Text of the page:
Excellent Management – How much should I tell people?

A common problem for managers is how much to direct people what to do and how much to leave it to them. Too little direction and at the least you may have to answer lots of questions. At the worst, you may have to spend a lot of effort on crisis management and a demoralized member of staff.

In a course recently, a junior manager asked how he could prevent people he was supervising coming back to him with lots of questions about the work he had asked them to do. He realised he probably needed to brief them in more detail, but how could he know how much was enough? I suggested that he brief them in two stages. First, provide a short brief about the task and the required outcome and ask them to go away, make a start and come up with questions. Second, meet again and ask for their questions. You cannot know what the other person does or doesn’t know, and the question they come up with may be something you haven’t thought of. Albert Einstein said his mother asked him each day when he came home from school, “Did you ask a good question today?”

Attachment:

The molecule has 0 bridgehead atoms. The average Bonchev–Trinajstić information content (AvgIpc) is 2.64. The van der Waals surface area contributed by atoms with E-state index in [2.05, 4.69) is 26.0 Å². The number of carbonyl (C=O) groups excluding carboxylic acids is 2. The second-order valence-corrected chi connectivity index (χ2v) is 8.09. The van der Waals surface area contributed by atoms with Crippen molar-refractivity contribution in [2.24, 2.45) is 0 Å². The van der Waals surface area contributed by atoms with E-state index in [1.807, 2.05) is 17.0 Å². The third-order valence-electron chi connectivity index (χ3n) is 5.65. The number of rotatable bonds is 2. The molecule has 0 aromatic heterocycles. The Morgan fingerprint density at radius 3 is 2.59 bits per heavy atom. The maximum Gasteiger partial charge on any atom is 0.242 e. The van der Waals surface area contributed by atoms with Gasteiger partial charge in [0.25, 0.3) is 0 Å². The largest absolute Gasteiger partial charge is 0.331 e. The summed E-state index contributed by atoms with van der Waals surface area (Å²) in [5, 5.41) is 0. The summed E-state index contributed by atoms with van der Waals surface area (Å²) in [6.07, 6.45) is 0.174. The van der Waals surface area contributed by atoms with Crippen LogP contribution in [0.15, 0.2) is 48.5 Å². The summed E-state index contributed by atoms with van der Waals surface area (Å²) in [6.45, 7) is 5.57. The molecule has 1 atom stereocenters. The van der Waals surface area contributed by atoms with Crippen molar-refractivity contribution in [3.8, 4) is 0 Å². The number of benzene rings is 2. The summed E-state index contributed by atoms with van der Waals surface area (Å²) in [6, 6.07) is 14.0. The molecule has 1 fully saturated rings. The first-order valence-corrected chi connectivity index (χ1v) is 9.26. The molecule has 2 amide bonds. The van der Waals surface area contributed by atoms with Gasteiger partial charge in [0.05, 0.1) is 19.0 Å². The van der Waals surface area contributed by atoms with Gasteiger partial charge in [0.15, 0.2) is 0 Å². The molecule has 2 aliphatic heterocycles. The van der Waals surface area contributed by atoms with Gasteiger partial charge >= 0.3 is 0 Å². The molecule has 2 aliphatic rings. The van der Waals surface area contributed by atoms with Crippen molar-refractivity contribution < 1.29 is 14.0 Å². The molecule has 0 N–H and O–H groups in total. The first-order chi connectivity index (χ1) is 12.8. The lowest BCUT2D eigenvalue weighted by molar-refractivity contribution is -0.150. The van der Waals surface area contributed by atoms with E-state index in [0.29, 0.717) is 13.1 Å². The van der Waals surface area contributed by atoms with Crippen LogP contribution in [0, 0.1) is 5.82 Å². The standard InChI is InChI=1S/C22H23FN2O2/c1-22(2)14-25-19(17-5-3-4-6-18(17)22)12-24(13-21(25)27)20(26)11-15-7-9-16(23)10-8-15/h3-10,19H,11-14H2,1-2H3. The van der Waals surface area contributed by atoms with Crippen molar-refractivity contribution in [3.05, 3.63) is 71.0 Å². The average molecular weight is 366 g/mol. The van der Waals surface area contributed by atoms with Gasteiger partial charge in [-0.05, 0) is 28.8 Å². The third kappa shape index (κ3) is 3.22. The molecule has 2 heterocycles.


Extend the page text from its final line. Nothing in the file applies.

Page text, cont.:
Too much direction may prevent your member of staff from developing and using their own initiative and dampen their enthusiasm. Measures of engagement and job-satisfaction always include people wanting to have the ability to have some control over how they do a job.

In a recent discussion about a team event with the team manager, she told me that she had had to use a “commanding”* management style for the first few months working with her team because of the need to get some standardized procedures in place. She now wanted to get members of the team to take initiative and produce new ideas, and was finding it hard work. I suggested that developing her coaching style of management could encourage staff to trust that she wanted them to develop and put forward their own ideas.

Managers’ behaviour creates expectations in the minds of their staff. Managers can create an expectation of initiative and responsibility by the way they communicate with their staff.

* one of the styles described in The New Leaders by Daniel Goleman

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